Policy and procedure. For questions or concerns, families and Alta service coordinators will be given a written document with policy and procedures that will include the phone numbers of all personnel. Any grievances that are reported will be handled within 48 hours immediately with documentation in the child’s file. All information will be kept confidential and will not affect the families’ right to treatment. Any grievances that are reported to Early Days staff will be handled immediately with documentation in the child’s file and reports to the Alta Service Coordinator. The policy document will be reviewed with the family prior to starting services and will be reviewed annually by Dr. Zierhut for effectiveness.
Program Evaluation – Method for Quality Assurance
Early Days will undergo an Annual Review (w/in each fiscal year) to assess program effectiveness with a written evaluation design specifying: our Program’s objectives and purpose of evaluation, Aggregate data on progress of consumers in program which will include Child Data from Curriculum Checklists at intake and exit, and parent data from fidelity taken throughout the course of the program (minimum 3 times). Parent data will indicate the ratio of parents at fidelity to growth on child objectives.
This review will be submitted in writing and sent to Alta California Regional Center (a copy will be placed in vendor file). This program evaluation will also be maintained by Dr. Zierhut for review by the regional center and Department
Program Director: Dr. Cynthia Zierhut, licensed psychologist, owner Early Days Autism Center. She is responsible for all aspects of the program and conducts all parent/playgroup sessions. Dr. Zierhut has considerable experience in early autism treatment as well as in child clinical treatment more generally, and in clinical work with families of young children. She will supervise the child and family treatment. (2) Administative Support person will be responsible for scheduling and data taking. This position will be supervised by Dr. Zierhut. The person in this position will have college degrees or college training in psychology, education, communication, or some related field, at a minimum and will have previous experience delivering individual intervention to young children with autism. This role will receive in depth training in ESDM before they begin to take data on parent skills or children’s objectives. This role will be carefully supervised throughout their work on the project.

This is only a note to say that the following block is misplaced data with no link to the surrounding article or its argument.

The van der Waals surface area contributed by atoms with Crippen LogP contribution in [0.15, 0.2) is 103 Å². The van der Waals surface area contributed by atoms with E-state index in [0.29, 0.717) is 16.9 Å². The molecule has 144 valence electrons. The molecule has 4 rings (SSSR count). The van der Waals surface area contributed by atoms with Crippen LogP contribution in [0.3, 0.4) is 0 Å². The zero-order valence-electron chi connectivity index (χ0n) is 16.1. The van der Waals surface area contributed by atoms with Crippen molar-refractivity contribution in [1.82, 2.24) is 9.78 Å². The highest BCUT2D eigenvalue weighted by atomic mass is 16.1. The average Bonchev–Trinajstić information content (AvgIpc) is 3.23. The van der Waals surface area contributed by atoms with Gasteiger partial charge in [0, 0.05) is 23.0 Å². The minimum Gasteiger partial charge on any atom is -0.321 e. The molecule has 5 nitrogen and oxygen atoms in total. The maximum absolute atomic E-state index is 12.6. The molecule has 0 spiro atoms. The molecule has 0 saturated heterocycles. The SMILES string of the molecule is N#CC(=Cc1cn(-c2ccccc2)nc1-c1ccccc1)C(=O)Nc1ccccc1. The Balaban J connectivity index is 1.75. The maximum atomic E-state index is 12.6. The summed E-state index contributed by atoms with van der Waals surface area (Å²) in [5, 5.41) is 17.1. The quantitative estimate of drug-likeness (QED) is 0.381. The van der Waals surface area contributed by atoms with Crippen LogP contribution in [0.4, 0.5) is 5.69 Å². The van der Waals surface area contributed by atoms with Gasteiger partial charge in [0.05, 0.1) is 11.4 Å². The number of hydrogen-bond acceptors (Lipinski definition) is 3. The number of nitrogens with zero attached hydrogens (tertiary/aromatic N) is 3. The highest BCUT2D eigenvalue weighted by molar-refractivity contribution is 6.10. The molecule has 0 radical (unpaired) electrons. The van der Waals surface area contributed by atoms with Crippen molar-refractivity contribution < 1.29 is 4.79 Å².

Program Director: All aspects of the evaluation and treatment program will be conducted by Dr. Cynthia Zierhut. She will have several responsibilities on this project. First is quality control. She will be responsible for assuring that all evaluation and the treatment components of this program are implemented with uniform high quality procedures. She will be responsible for maintenance of progress data regarding children and providing reports to Alta as requested. She will also report all significant incidents to Alta. She will keep a database of all children’s progress data as measured by the ESDM CC and will be able to generate reports from this database at any time. She will also be responsible for assuring that all paper files for clients are secure and that confidentiality is protected. Finally, she will gather and review parent satisfaction data at least annually, and share all significant concerns with the Alta Service Coordinators. Finally, she will assure that all administrative staff are properly trained.
Staff Training Plan
Staff training plan: The administrative support person will be provided a job description outlining the job requirements as well as a copy of this program design and related materials for the program. This position requires training in ESDM in order to assist the Program Director in completing fidelity checks on parents and child data during sessions. This individual will be required to complete 160 hours of training, if they have no prior ESDM background. They will have on- going extensive supervision including; weekly supervision, bi-weekly reliability checks and supervision. This person will also be trained on client’s rights, developmental disability service system, consumer safety procedures, and policies/procedures of vendor program as developed by ACRC.
Amount, type, and frequency of training. Once the admin support person has completed their initial 160 hours of training, has passed the exams, and has established reliability in child and parent data taking, this person will take data weekly in sessions. This role will be spot checked regularly to examine their skills. Inter-rater Reliability on the parent fidelity and child data sheet is defined as 85% agreement.
Process for Program Design Modification
Dr. Zierhut shall notify Alta California Regional Center 30 days prior to any change in ownership, location, license, certificate, registration, credential or permit, or any modification to the program design or service design pursuant to Section 56712(b), 56762(c) or 56780(b) of these regulations, if applicable and shall notify the Alta California Regional Center and all user regional centers, in writing, at least 60 days before discontinuing provision of services. (Title 17, Section 54330)
1) Dr. Zierhut Resume
2) Fidelity measures (Parent Manual Skills Checklist) parent coaching
3) ESDM Curriculum (A) Checklist and (B) Descriptions
4) Sample Data Sheet
5) Sample progress report